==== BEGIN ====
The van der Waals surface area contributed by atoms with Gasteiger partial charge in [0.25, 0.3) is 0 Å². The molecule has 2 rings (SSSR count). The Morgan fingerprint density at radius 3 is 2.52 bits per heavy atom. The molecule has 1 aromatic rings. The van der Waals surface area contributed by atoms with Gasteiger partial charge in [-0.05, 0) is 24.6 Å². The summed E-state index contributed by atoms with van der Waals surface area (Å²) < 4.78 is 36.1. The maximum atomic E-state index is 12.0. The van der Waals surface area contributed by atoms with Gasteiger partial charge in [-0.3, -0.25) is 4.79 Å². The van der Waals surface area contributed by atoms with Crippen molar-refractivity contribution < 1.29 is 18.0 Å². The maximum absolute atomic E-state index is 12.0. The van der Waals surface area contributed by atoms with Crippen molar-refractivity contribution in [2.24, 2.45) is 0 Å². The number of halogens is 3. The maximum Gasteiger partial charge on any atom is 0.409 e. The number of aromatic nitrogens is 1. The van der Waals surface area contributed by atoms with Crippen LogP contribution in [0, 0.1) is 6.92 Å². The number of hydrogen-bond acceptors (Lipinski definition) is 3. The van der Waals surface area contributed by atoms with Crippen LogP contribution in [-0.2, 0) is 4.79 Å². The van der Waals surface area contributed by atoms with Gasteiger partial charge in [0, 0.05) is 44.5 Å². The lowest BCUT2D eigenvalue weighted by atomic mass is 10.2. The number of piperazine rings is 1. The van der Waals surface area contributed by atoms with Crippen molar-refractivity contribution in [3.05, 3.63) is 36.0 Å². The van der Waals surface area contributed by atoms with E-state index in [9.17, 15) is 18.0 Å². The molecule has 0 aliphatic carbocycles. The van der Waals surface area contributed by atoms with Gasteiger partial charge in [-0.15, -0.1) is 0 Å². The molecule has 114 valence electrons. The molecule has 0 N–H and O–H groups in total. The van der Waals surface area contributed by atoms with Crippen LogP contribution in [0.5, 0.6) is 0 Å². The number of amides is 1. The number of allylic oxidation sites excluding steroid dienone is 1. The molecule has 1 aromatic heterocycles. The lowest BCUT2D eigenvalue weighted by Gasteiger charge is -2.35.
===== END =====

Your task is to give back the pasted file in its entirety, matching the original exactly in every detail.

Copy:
The van der Waals surface area contributed by atoms with Gasteiger partial charge in [0.25, 0.3) is 0 Å². The molecule has 2 rings (SSSR count). The Morgan fingerprint density at radius 3 is 2.52 bits per heavy atom. The molecule has 1 aromatic rings. The van der Waals surface area contributed by atoms with Gasteiger partial charge in [-0.05, 0) is 24.6 Å². The summed E-state index contributed by atoms with van der Waals surface area (Å²) < 4.78 is 36.1. The maximum atomic E-state index is 12.0. The van der Waals surface area contributed by atoms with Gasteiger partial charge in [-0.3, -0.25) is 4.79 Å². The van der Waals surface area contributed by atoms with Crippen molar-refractivity contribution < 1.29 is 18.0 Å². The maximum absolute atomic E-state index is 12.0. The van der Waals surface area contributed by atoms with Crippen molar-refractivity contribution in [2.24, 2.45) is 0 Å². The number of halogens is 3. The maximum Gasteiger partial charge on any atom is 0.409 e. The number of aromatic nitrogens is 1. The van der Waals surface area contributed by atoms with Crippen LogP contribution in [0, 0.1) is 6.92 Å². The number of hydrogen-bond acceptors (Lipinski definition) is 3. The van der Waals surface area contributed by atoms with Crippen LogP contribution in [-0.2, 0) is 4.79 Å². The van der Waals surface area contributed by atoms with Gasteiger partial charge in [0, 0.05) is 44.5 Å². The lowest BCUT2D eigenvalue weighted by atomic mass is 10.2. The number of piperazine rings is 1. The van der Waals surface area contributed by atoms with Crippen molar-refractivity contribution in [3.05, 3.63) is 36.0 Å². The van der Waals surface area contributed by atoms with E-state index in [9.17, 15) is 18.0 Å². The molecule has 0 aliphatic carbocycles. The van der Waals surface area contributed by atoms with Gasteiger partial charge in [-0.15, -0.1) is 0 Å². The molecule has 114 valence electrons. The molecule has 0 N–H and O–H groups in total. The van der Waals surface area contributed by atoms with Crippen LogP contribution in [0.5, 0.6) is 0 Å². The number of amides is 1. The number of allylic oxidation sites excluding steroid dienone is 1. The molecule has 1 aromatic heterocycles. The lowest BCUT2D eigenvalue weighted by Gasteiger charge is -2.35.